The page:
A Coaching Power Tool Created by Bianca Prodescu
(Systems Coach, NETHERLANDS)
Whether a big life event is happening to us or we want to take on a new challenge, change is part of our journey.
How we react to change has a lot to do with the aftermath of how we went through previous situations.
And the bigger the challenge that we go through, the bigger the goal, the more complex the design of the solution. Thus the bigger the risk of failure.
We tend to prefer minimizing the risk through thorough planning and analysis. A well-designed plan has at its core the logic needed to execute it most efficiently. It feels great to be prepared and it’s nothing better than having a routine to adhere to keep you focused on the goal.
During our journey towards that big achievement, we interact with a lot of people, create new relationships, and evolve current ones, observe the change in our environment and even modify the environment with our actions.
As our brain learns from every event, it searches for patterns to make the process more efficient. For example, you can drive home from work, without having to think about every action you take to control the vehicle, leaving your mind to efficiently look at the traffic and even organize tomorrow’s event.
But in reality, no two situations are the same. So when our brain tries to apply the same solution and make the plan we inevitably make assumptions.
About what others think about us, how we are perceived, which would be the best solution that makes everything better.
The more assumptions we make an estimate based on feelings, the more likely it is that we will fail. Because we start labeling, categorizing, and judging the behavior and events we see only through our own lens, we eventually stop listening and learning.
Also, the more time is invested in detailing your solution, the more pressure is added to its success. Inherently driving inflexibility to change and adapt our plan, when the real situation does not match the expectations.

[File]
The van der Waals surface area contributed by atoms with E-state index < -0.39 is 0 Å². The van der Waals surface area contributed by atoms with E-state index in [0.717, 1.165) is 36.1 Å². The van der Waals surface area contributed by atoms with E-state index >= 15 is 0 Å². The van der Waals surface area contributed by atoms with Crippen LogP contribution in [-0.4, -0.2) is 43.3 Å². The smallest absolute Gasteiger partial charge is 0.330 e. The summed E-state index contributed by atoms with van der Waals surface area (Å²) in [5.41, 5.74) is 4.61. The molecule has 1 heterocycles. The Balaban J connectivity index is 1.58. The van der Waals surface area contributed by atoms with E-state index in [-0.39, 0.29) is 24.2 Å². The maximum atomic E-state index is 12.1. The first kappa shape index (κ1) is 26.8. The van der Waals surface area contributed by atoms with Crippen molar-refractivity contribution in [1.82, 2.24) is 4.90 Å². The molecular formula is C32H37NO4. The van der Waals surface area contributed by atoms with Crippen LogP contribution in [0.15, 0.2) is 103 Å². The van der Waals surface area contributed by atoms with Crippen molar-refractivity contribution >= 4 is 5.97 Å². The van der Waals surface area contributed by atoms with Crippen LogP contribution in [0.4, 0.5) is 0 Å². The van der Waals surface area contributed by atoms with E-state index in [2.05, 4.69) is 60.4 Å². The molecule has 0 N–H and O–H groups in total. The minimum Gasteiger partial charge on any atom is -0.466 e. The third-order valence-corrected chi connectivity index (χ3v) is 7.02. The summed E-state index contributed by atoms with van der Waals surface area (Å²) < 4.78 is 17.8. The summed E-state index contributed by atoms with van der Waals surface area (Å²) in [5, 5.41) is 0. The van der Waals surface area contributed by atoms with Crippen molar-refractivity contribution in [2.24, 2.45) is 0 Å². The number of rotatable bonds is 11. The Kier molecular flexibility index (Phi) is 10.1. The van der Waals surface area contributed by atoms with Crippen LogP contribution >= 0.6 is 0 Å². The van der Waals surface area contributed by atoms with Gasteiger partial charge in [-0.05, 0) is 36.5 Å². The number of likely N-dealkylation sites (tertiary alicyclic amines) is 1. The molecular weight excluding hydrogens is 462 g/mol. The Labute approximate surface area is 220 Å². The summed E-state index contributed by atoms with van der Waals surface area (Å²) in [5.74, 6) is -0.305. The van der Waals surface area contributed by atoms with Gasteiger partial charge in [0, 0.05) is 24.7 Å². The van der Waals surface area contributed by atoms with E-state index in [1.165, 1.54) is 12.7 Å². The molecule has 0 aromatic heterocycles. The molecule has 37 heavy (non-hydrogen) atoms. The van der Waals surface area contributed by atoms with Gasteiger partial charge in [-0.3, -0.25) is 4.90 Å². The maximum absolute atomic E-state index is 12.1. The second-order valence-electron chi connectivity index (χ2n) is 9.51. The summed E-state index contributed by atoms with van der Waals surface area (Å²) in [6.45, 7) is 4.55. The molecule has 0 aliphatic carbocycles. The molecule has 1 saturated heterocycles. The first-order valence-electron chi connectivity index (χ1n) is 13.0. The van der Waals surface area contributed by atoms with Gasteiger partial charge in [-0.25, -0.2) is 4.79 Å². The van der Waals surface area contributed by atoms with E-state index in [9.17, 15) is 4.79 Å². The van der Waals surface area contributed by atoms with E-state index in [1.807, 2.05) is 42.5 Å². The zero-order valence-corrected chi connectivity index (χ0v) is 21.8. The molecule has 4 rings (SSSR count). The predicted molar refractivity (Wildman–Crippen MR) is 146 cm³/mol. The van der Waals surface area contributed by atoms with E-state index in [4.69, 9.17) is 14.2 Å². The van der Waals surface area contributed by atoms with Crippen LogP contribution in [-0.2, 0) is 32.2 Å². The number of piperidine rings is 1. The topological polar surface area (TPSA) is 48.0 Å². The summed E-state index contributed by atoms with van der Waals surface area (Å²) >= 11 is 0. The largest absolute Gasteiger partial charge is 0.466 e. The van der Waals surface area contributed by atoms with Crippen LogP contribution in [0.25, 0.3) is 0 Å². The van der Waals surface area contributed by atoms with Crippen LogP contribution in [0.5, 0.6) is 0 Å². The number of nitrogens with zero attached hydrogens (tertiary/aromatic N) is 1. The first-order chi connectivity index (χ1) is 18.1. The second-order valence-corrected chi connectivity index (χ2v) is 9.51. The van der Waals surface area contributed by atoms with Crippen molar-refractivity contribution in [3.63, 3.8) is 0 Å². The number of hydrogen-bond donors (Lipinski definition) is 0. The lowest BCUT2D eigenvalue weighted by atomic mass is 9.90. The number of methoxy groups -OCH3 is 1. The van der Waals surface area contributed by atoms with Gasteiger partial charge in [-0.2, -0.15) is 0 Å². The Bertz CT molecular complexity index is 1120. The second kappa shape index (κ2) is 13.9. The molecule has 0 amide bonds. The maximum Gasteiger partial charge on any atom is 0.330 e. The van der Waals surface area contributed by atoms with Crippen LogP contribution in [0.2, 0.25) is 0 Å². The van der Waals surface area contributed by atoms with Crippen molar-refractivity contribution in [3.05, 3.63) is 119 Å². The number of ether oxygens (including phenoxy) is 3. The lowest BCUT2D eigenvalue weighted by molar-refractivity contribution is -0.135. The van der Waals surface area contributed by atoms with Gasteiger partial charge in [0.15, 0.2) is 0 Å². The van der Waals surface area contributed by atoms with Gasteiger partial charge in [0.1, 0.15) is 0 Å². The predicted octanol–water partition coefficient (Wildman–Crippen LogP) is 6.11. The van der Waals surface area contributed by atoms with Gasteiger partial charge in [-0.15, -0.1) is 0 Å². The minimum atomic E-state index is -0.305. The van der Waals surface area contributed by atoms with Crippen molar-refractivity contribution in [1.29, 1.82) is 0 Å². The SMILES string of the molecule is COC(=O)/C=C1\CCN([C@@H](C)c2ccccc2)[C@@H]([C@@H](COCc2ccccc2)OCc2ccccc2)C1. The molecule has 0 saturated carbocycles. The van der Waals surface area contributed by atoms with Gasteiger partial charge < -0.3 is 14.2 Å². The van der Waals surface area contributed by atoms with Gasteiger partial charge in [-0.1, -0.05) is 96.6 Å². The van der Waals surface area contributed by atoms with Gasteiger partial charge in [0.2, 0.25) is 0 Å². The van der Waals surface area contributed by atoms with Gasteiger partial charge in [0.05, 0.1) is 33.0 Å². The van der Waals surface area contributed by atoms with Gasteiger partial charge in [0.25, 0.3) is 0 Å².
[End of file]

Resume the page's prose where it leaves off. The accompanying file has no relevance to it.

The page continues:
While validating these assumptions, collecting evidence, and direct observation, new findings emerge that inform your understanding of yourself and the situation.
By using this fact-driven decision-making approach you are slowly transforming from dealing with uncertainty to adapting to change.
The first step is to identify that you are going through change and how it manifests itself:
- What has changed for me?
- What does the change mean for me?
- When is change manageable for me?
- How can I apply this insight to my situation now?
Acknowledge that whatever plan you are making, whatever decision you are taking is based on a pile of assumptions.
Then learn how to recognize them. At the end of the day try to list as many as possible, breaking them down into simple statements. As simple as possible.
If you aren’t sure where you are making assumptions, then look at situations or moments when you felt stuck. What is the thought, feeling, or interpretation that stopped you from moving forward at that moment?
Here are some examples of everyday assumptions:
- I didn’t get that promotion at work, because I’m not good enough.
- My friend is not talking to me so often lately, because they don’t care about me.
- This colleague is always late, so he doesn’t respect me.
- My spouse left the dishes in the sink again to spite me.
To get out of an assumption loop, try to get the curiosity into play by asking yourself questions like:
- What could go on for that person to make them act like that?
- How would others describe this event?
- What facts, data or evidence do I have to support this thought?
- How else could this situation have been perceived by others?
Now that you have primed your mindset for learning and to be open to other perspectives, it’s time to collect more facts and information through practical application.
Decide which statement you want to observe first and transform your assumption into a hypothesis:
I believe that if I do this (action to a variable), then this will happen (reaction to a dependent variable).